Army Assessments of Contractors’ Past Performance Fall Short

Pentagon watchdog says evaluators didn’t understand criteria.

Officials at five Army components failed to fully comply with rules for evaluating contractors’ past performance when awarding those firms work, the Defense Department inspector general reported on Monday.

The IG reviewed a sampling of contracts valued at $1.5 billion in operations support, services, information technology and ship repair at the National Guard Bureau; the U.S. Army Corps of Engineers; the Engineering Support Center in Huntsville, Ala.; and the Army Contracting Commands at Aberdeen Proving Ground, Redstone Arsenal and Warren, Mich.

Generally speaking, the IG found sloppy work on the part of Army contracting officials: Of 56 performance assessment reports reviewed at the five components, 21 were not prepared within the required timeframe of 120 days and 52 did not include sufficient written narrative to justify the ratings or even ratings for all evaluation factors or descriptions of the contract purposes.

The report is the third in a series on contractor performance monitoring. The IG examined the process by which the Federal Procurement Data System–Next Generation feeds contracts that exceed the dollar-thresholds established by the undersecretary of Defense for acquisition, technology and logistics into the departmentwide Contractor Performance Assessment Reporting System. The flagged contracts are then categorized by business sector for review because the definitions differ by sector.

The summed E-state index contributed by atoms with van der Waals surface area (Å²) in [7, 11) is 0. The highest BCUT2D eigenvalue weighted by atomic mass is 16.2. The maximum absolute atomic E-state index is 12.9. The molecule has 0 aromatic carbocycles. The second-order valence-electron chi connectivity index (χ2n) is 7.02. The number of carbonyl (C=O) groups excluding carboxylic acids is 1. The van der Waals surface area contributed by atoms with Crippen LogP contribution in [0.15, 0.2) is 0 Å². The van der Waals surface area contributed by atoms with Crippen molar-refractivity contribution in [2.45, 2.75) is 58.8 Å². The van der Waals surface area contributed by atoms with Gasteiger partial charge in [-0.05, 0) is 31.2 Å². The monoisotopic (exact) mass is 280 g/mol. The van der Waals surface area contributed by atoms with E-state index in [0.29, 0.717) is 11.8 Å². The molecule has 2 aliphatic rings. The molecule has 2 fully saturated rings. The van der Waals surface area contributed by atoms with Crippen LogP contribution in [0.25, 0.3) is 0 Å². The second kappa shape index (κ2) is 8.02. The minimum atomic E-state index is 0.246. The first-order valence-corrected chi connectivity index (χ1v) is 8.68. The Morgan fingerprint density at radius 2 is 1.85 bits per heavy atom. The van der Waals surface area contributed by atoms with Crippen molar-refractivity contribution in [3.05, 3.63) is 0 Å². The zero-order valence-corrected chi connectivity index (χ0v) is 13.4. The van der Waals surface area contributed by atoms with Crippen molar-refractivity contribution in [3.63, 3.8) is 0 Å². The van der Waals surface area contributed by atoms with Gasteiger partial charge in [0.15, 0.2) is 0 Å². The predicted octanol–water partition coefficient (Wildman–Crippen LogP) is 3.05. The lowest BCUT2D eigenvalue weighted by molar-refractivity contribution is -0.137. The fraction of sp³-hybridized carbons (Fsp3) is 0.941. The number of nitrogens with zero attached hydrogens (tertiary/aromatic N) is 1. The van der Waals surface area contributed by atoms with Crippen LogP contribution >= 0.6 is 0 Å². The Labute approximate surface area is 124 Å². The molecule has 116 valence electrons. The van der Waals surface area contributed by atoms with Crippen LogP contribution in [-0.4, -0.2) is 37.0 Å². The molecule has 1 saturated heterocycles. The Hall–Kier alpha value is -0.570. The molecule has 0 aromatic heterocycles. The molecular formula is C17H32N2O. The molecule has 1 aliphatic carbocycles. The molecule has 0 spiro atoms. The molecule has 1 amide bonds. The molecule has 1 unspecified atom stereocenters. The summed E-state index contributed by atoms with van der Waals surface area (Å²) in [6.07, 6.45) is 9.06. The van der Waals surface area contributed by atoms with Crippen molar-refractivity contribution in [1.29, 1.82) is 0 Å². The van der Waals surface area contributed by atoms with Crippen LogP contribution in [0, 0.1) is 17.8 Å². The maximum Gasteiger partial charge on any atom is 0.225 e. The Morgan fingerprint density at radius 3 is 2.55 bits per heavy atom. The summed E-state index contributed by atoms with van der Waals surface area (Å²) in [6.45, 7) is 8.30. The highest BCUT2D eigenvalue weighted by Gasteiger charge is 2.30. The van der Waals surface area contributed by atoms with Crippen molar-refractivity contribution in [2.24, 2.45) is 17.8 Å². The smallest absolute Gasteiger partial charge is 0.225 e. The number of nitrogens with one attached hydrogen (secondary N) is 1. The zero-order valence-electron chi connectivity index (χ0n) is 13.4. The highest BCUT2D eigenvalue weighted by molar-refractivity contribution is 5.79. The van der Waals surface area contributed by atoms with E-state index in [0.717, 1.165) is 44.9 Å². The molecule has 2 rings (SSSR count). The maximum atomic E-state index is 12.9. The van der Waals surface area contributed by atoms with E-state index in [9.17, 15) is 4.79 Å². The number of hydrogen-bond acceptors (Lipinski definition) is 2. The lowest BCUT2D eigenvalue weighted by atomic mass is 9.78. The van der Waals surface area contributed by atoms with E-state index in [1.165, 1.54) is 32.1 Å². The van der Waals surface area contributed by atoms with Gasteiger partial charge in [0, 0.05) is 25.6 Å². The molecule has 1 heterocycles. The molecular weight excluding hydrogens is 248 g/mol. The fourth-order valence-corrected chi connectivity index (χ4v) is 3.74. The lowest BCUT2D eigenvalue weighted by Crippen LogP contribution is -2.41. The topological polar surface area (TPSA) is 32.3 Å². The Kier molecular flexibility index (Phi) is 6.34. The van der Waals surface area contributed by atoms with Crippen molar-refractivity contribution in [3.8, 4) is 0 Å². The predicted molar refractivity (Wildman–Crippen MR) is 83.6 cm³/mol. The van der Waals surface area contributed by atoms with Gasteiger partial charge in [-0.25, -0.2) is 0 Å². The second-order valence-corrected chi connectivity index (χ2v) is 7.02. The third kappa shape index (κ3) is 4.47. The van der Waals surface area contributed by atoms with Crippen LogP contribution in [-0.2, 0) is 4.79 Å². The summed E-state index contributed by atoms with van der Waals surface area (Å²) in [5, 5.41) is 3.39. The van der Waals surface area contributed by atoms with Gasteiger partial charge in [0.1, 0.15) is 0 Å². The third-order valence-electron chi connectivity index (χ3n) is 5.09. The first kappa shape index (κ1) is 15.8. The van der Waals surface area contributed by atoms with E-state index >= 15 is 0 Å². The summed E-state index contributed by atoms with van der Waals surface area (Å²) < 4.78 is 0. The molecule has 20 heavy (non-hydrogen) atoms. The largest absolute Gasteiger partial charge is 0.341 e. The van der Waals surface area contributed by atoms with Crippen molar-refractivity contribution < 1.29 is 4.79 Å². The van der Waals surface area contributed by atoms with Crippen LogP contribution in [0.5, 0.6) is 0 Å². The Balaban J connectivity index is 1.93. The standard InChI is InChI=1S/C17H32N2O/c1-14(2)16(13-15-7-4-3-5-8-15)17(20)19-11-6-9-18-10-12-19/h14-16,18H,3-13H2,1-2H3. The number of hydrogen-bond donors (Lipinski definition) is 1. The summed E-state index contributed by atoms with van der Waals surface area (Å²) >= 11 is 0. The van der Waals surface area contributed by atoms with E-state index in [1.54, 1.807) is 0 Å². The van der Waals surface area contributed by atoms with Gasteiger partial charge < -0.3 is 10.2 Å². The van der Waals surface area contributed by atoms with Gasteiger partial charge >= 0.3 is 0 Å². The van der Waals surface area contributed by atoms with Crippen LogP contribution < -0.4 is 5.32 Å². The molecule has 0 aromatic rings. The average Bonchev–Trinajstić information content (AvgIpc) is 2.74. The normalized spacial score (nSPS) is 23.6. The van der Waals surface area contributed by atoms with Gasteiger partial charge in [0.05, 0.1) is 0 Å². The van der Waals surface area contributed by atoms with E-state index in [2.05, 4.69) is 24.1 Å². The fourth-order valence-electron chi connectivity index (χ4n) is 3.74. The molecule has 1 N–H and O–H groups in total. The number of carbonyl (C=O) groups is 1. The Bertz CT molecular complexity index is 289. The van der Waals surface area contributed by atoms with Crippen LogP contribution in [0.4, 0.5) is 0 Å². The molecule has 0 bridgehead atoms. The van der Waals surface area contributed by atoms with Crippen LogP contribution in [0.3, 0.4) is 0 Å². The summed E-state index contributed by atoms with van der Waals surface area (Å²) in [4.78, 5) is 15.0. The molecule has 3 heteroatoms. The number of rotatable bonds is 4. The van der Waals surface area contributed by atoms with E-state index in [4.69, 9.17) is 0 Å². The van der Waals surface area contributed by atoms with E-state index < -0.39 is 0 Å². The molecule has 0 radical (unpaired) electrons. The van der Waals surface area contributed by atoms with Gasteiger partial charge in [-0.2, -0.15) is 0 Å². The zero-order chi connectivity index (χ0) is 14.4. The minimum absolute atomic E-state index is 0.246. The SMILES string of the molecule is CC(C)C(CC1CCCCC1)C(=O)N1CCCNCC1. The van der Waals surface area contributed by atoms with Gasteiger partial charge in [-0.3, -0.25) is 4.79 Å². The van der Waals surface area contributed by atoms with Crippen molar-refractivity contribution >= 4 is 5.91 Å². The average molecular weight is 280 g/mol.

The delayed ratings reports and flawed narratives occurred, the report said, because the components lacked procedures to ensure timeliness and compliance with the Federal Acquisition Regulation; assessors did not understand performance definitions; and assessors were not sufficiently trained to use CPARS.

The Army components were also faulted for not having proper procedures for registering contracts so that Army source selection officials could use timely and accurate data for making future awards.

Auditors recommend that Army officials develop, implement, or update procedures for preparing performance assessment reports within 120 days; require that assessors take training for writing PARs; evaluate PARs for quality; and register all contracts.

The relevant officers at each component agreed.

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